This past weekend, Jie and I took advantage of the gorgeous weather (70’s and sunny with not a cloud in the sky) to walk through Century Park, Shanghai’s largest park. It was a fantastic way to spend a Saturday, reminding me of spring in New York, even if the park charges admission (common in China) and was packed with people (“China crowded”). Read more of this post

Hair Styling

I have gotten feedback to share a bit more on the quirkier aspects of living in China. Notes from a recent haircut at a hip salon provide for some good fodder.

Why did I go to a salon in the first place?

Hair salons are not typically my thing. I come from a school of thought that says when my hair grows long cut it short then when it starts getting long cut it short again. I’m not looking for fancy style or to try something new.

However, even this simple method of getting my haircut poses a problem here. Sure my Chinese is getting better every day but beyond using the words “haircut” and “short” I don’t stand a chance communicating clearly with a barber. The last thing I want is to end up with half of my head shaved while the other half is in braids.

Read more of this post

Quick Travel Update

Being in Shanghai rather than constantly on the move has been a disincentive to blogging. I’m just not as excited to post on the mundane day to day activities as I would be about life on the road. Not to say of course that life in Shanghai isn’t interesting or busy. I just prefer writing about travel.

Anyway, I wanted to share with everyone that I have a few trips coming up so I plan to bring back my inner travel blogger shortly.

Jie and I will be heading this Wednesday to her hometown of Xi’An, the ancient Chinese capital,  as we both have some time off for the Qingming Festival. Xi’An is home to the Terracotta Warriors as well as having the world’s largest city wall so I’m very excited to be visiting. Read more of this post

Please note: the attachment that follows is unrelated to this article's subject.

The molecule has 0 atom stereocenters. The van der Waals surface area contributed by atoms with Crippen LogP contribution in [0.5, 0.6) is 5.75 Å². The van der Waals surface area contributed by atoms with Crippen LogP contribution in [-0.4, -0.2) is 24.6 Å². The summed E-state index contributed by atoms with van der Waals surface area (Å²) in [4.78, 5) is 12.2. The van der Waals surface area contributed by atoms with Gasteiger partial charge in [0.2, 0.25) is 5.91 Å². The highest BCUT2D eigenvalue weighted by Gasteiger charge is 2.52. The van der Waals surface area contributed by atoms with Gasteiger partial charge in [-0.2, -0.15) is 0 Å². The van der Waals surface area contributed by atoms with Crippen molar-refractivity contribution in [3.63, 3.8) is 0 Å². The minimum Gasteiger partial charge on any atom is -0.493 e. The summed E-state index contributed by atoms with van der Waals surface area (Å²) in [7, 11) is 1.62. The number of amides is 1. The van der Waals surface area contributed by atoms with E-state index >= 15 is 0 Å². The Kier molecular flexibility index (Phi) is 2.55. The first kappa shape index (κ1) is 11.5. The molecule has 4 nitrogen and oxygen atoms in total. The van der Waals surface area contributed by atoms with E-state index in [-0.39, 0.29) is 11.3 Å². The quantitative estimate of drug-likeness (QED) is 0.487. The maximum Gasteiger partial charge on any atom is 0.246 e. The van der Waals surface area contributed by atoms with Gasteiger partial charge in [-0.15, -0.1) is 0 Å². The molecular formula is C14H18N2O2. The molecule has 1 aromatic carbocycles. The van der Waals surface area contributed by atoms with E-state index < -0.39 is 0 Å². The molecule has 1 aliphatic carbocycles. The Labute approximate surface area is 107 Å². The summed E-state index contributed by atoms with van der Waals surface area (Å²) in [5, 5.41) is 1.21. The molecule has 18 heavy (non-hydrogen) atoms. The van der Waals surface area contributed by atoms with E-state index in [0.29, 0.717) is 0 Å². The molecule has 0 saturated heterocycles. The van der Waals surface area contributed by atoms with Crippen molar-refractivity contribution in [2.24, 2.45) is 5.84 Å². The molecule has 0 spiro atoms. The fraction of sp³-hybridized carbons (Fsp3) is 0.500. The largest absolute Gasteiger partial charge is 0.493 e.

Thunderdome on the Shanghai Metro

It’s been a long stretch since my last post. Whether its been writers block or a dearth of good ideas, I’m ready to get off the schneid.

So I figured I would share a small nugget about living in Shanghai: what it’s like on the metro.

I have to preface this by coming clean that I’m an avowed NYC Subway person, for better or worse. It’s convenience can’t be matched and it has character (maybe sometimes too much). So I always view metro systems through my Subway prism.

In many areas Shanghai’s metro stacks up favorably. The system is new, clean, efficient, and reasonably well connected through the city (though not nearly as extensive as New York). When I ride the metro here I’m confident there won’t be any delays. And the numbering system for the exits makes it quite simple to navigate once you have made your way above ground.

However, it’s always packed, closes at 11pm and transfers between lines require half mile underground treks. Read more of this post

My Chinese Language Progress Report

It’s hard for me to believe that I have been studying Chinese intensively for more than six weeks now. While I have a long, long way to go, at least I can express myself in the language (even if it takes a few attempts for people to understand what I’m saying).

What has surprised me most is how much time each day I spend learning and studying Chinese. At this point, it almost feels like a job. In fact, my efforts at looking for a job have been overshadowed because of the time commitment I have made to learn Chinese.

But the more I study it, the more I enjoy the language and the more determined I am to keep improving. Read more of this post

%d bloggers like this: